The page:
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Taxes and Financial Reporting for American Pro Athletes in Canada

Earlier this week, national baseball writer Jeff Passan published news that the Tampa Bay Rays had received permission to explore becoming a dual city team, playing half of their home games in Florida and half in Montreal, returning baseball to Montreal after a years-long absence.

This news prompted many jokes about the team being renamed the “ExRays” and otherwise was derided by baseball fans on social media. My initial reaction was that this move would help resolve problems with weather-related cancellations and postponements that occur early in the season in northern cities, but could otherwise raise legal compliance issues for Tampa concerning the USA Foreign Accounts Tax Compliance Act (“FATCA”). FATCA is a law enacted in 2010 by the Obama administration that requires “US persons” (generally speaking, US citizens and green card holders) to report so-called offshore financial assets to the US government under threat of severe financial penalties (never mind that when you live outside the USA, your locally held bank and investment accounts aren’t really offshore). Through agreements with foreign governments, the US government is also able to require foreign financial institutions (and other non-financial foreign entities) to directly report information about accounts held by “US persons” to the IRS. While the goal of this law is to catch supposed offshore tax cheats, it is targeted at individuals rather than corporations (despite the famous ruling by the US Supreme Court that corporations are people). Therefore, the Rays’ main legal compliance issue, if any, concerning FATCA would be answering requests from the US government about US persons with authority over bank accounts held in Canada rather than any actual requirement to do any reporting themselves.

While, as far as I can tell, the team is unlikely to face any major compliance issues regarding potential operations in Canada (especially if they were to establish a Canadian “branch” company of the team), the same is not the case for players who would suddenly incur reporting and tax requirements that they did not expect when signing a contract with a team based in Florida. “Homeland” or “stateside” Americans (those living within US borders) are often unaware of the tax and legal compliance burdens faced by Americans who move abroad to live and work. Americans who play pro sports for Canadian teams, even if they choose to live in the USA during the offseason, will also face these burdens. However, millionaire pro athletes have it better than ordinary working-class persons like me since they have the benefit of tax and legal advisors to assist them with this burden, and are also able to afford this advice.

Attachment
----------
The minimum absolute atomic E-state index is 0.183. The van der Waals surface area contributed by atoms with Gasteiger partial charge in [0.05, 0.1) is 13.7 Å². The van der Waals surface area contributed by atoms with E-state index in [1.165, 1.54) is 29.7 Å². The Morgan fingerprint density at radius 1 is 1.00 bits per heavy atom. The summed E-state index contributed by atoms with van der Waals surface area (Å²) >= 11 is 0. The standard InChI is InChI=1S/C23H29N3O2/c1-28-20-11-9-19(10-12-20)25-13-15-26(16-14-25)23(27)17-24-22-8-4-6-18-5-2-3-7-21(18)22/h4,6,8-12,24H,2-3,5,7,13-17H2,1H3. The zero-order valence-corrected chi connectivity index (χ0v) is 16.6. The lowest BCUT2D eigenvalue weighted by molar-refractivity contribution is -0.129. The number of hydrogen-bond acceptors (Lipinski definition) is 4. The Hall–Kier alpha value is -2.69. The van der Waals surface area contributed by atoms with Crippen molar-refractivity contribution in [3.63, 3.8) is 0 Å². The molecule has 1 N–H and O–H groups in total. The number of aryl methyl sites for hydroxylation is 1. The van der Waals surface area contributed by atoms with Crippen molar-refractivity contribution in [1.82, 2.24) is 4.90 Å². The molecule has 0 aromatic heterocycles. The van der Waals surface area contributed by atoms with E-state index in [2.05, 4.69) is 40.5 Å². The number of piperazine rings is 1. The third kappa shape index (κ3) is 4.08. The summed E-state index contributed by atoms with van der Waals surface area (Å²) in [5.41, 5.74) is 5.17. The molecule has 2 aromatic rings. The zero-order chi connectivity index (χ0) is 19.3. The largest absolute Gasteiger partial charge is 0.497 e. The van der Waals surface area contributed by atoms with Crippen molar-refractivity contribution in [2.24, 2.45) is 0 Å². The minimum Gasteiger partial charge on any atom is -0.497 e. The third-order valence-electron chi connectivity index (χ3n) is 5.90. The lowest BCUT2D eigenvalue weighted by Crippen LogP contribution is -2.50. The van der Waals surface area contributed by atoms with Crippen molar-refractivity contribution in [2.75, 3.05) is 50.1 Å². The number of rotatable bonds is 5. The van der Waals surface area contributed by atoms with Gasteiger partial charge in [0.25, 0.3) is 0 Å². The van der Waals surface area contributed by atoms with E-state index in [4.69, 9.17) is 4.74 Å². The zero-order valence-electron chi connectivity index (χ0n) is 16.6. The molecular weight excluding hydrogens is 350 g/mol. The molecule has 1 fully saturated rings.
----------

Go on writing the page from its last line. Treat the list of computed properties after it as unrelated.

I am not a lawyer or accountant, so this post is not intended as tax or legal advice of any nature. The content is based on my own experience as an American living outside the USA who has faced these compliance requirements and my own research.

Double Taxation of Earnings

Many of the analyses I have read, such as this one published on, discuss how when an American pro athlete returns home to the USA during the offseason, they are considered a USA tax resident. This omits the fact that US citizens and green card holders are always subject to US taxation, no matter where they live. The United States is one of just two countries in the world that taxes based on citizenship rather than residency. US citizens and green card holders are required to report worldwide income to the IRS. This means if you are an American working in Canada and also are required to report income to the Canadian authorities (Canada Revenue Agency, or “CRA”), this means you may end up being double-taxed by the USA and Canada.